The Common Cold Remedies Over The Counter Pain Relievers

Sometimes the common cold is accompanied by a variety of aches and pains. From a pounding headache to a sore back caused by hacking and coughing for days on end, these aches can often make a person suffering from a cold even more miserable than if they had to deal with the sniffles alone.

With symptoms like these, it’s important for people to find cold remedies that work. This is why many cold medicines incorporate a pain reliever to help people deal with some of these symptoms. Many different types of over-the-counter (OTC) pain relievers are on the market.

Types of Pain Relievers

The two most common kinds of pain relievers are

  • acetaminophen (found in Tylenol®)
  • NSAIDs, or non-steroidal anti-inflammatory drugs.

The latter category includes such OTC medications as aspirin, ibuprofen (found in Advil® and Motrin®) and naproxen (found in Aleve®).

The specific way that acetaminophen operates to alleviate pain is still a bit of a mystery, though scientists do know that it works differently than NSAIDs. Acetaminophen works in the brain and the spinal cord, somehow blocking pain receptors and alleviating the sensations of pain. Acetaminophen is also a very effective fever reducer, which can come in handy if a cold is accompanied by any rise in body temperature.

NSAIDs work in the skin, joints and muscles, stopping the production of chemicals called prostaglandins that occur naturally in the body. Prostaglandins create pain in the body because they act as an early warning device, irritating nerve endings to signal that something is awry in the body. NSAIDs effectively suppress these chemicals to relieve this constant stimulation of nerve endings.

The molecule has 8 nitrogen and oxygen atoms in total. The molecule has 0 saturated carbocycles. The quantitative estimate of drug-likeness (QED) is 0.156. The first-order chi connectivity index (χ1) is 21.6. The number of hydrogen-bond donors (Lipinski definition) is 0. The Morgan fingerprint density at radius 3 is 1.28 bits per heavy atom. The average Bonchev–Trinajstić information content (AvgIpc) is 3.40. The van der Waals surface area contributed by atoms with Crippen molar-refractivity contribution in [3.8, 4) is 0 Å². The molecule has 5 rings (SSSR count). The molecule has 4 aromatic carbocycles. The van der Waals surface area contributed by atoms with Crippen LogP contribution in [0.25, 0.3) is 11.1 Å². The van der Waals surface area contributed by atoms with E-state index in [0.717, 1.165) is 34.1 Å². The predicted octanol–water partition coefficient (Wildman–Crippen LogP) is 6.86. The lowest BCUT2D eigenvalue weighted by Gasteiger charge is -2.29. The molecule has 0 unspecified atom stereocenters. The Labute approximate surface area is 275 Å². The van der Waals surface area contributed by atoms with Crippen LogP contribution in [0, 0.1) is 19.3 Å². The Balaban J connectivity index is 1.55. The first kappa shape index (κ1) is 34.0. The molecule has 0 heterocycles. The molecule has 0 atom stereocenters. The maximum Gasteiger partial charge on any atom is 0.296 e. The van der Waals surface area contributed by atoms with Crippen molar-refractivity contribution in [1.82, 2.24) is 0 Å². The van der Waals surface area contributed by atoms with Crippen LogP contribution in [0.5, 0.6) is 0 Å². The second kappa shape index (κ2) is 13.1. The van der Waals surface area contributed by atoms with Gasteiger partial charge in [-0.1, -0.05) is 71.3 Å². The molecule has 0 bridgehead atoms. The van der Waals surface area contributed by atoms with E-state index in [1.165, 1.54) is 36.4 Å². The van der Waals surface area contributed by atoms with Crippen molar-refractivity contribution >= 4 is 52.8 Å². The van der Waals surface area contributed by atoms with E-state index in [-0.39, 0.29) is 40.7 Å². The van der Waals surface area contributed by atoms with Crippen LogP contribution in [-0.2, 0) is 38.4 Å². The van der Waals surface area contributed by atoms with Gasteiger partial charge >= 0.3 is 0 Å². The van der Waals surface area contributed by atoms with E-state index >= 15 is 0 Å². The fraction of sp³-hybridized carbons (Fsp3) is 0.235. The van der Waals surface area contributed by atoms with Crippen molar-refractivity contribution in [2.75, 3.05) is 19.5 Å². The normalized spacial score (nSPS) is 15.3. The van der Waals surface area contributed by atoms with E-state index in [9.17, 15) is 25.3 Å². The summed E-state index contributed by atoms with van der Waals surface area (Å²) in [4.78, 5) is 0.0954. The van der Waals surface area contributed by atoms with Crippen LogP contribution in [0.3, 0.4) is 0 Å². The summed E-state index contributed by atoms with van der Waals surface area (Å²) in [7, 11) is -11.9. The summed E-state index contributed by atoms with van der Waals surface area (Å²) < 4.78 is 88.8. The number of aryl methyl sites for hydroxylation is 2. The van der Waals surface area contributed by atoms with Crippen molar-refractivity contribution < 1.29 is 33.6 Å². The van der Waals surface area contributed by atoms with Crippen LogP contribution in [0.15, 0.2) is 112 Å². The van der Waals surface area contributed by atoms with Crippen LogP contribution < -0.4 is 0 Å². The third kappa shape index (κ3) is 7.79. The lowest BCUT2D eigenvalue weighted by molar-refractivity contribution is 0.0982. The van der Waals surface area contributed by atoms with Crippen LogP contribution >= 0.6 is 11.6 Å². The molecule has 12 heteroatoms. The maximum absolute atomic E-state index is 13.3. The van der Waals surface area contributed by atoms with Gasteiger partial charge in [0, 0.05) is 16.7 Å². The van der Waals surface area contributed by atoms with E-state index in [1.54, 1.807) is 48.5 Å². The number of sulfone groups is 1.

Pain Reliever Fact

While most products contain either acetaminophen or a type of NSAID, some products, such as Excedrin®, actually contain both acetaminophen and the NSAID aspirin.

Effects of OTC Pain Relievers

OTC pain relievers are very versatile. They can help reduce inflammation and swelling, common problems that can waylay the upper respiratory tract of someone with a cold. They can also help soothe the pain of a sore throat, lessen arthritis pain that may act up during a cold and help alleviate sinus pain and related headaches.

Possible Side Effects

OTC pain relievers can be used as needed and generally do not have major problems associated with ongoing use that conforms to the recommendations on the label. However, if you have used an OTC medication for more than 10 days and find that it is not helping the problem you are taking it for, or if you find that problem is becoming worse, be sure to consult with your physician. There may be a more serious underlying problem that needs to be addressed, either with alternative treatment or a prescription medication.

There can be side effects from OTC pain relievers, though this would normally happen only when they are taken in excess or over an extended period of time. Acetaminophen can cause liver damage when taken in extremely high doses, while NSAIDs can cause stomach and digestive tract problems when used too much over a period of time.

NSAIDs may also adversely affect blood pressure and even cause kidney damage when taken regularly over a period of several years. To protect yourself from these problems, consult with your doctor if you are considering using OTC pain relievers for any length of time. Children should not be given aspirin, as it can cause very serious health problems.

Resources

FamilyDoctor.org (2007). Types of OTC Medicines and How They Work. Retrieved November 13, 2007, from the Family Doctor Web site: http://familydoctor.org/online/famdocen/home/otc-center/basics/otc.html.

HealthAtoZ.com (2007). What Kind of Pain Reliever Should You Take? Retrieved November 13, 2007, from the Health A to Z Web site: http://www.healthatoz.com/healthatoz/Atoz/common/standard/transform.jsp?requestURI=/healthatoz/Atoz/dc/cen/pain/alert06192007.jsp.